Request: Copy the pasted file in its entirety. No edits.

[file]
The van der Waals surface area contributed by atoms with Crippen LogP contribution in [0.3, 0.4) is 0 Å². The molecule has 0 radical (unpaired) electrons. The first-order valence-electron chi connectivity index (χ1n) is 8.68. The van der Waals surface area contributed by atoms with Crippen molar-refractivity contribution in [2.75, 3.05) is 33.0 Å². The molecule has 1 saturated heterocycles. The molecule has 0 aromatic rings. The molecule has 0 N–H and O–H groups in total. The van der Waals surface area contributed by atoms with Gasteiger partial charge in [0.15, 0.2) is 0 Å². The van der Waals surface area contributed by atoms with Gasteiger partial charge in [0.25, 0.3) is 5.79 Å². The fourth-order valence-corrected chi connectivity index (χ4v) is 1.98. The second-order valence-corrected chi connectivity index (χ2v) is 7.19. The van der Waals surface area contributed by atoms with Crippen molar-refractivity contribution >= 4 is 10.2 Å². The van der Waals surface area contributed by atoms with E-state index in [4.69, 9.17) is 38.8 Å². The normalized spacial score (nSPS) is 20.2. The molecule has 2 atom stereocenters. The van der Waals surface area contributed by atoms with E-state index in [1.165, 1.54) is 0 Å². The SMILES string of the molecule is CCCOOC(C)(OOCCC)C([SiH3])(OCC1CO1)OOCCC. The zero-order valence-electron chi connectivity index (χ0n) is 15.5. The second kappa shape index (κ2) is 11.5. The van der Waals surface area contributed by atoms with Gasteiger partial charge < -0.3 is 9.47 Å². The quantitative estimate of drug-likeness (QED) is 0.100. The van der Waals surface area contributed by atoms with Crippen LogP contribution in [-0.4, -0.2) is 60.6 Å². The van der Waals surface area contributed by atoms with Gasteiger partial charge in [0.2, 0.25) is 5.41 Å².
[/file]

The van der Waals surface area contributed by atoms with Crippen LogP contribution in [0.3, 0.4) is 0 Å². The molecule has 0 radical (unpaired) electrons. The first-order valence-electron chi connectivity index (χ1n) is 8.68. The van der Waals surface area contributed by atoms with Crippen molar-refractivity contribution in [2.75, 3.05) is 33.0 Å². The molecule has 1 saturated heterocycles. The molecule has 0 aromatic rings. The molecule has 0 N–H and O–H groups in total. The van der Waals surface area contributed by atoms with Gasteiger partial charge in [0.15, 0.2) is 0 Å². The van der Waals surface area contributed by atoms with Gasteiger partial charge in [0.25, 0.3) is 5.79 Å². The fourth-order valence-corrected chi connectivity index (χ4v) is 1.98. The second-order valence-corrected chi connectivity index (χ2v) is 7.19. The van der Waals surface area contributed by atoms with Crippen molar-refractivity contribution >= 4 is 10.2 Å². The van der Waals surface area contributed by atoms with E-state index in [4.69, 9.17) is 38.8 Å². The normalized spacial score (nSPS) is 20.2. The molecule has 2 atom stereocenters. The van der Waals surface area contributed by atoms with E-state index in [1.165, 1.54) is 0 Å². The SMILES string of the molecule is CCCOOC(C)(OOCCC)C([SiH3])(OCC1CO1)OOCCC. The zero-order valence-electron chi connectivity index (χ0n) is 15.5. The second kappa shape index (κ2) is 11.5. The van der Waals surface area contributed by atoms with Gasteiger partial charge < -0.3 is 9.47 Å². The quantitative estimate of drug-likeness (QED) is 0.100. The van der Waals surface area contributed by atoms with Crippen LogP contribution in [-0.4, -0.2) is 60.6 Å². The van der Waals surface area contributed by atoms with Gasteiger partial charge in [0.2, 0.25) is 5.41 Å².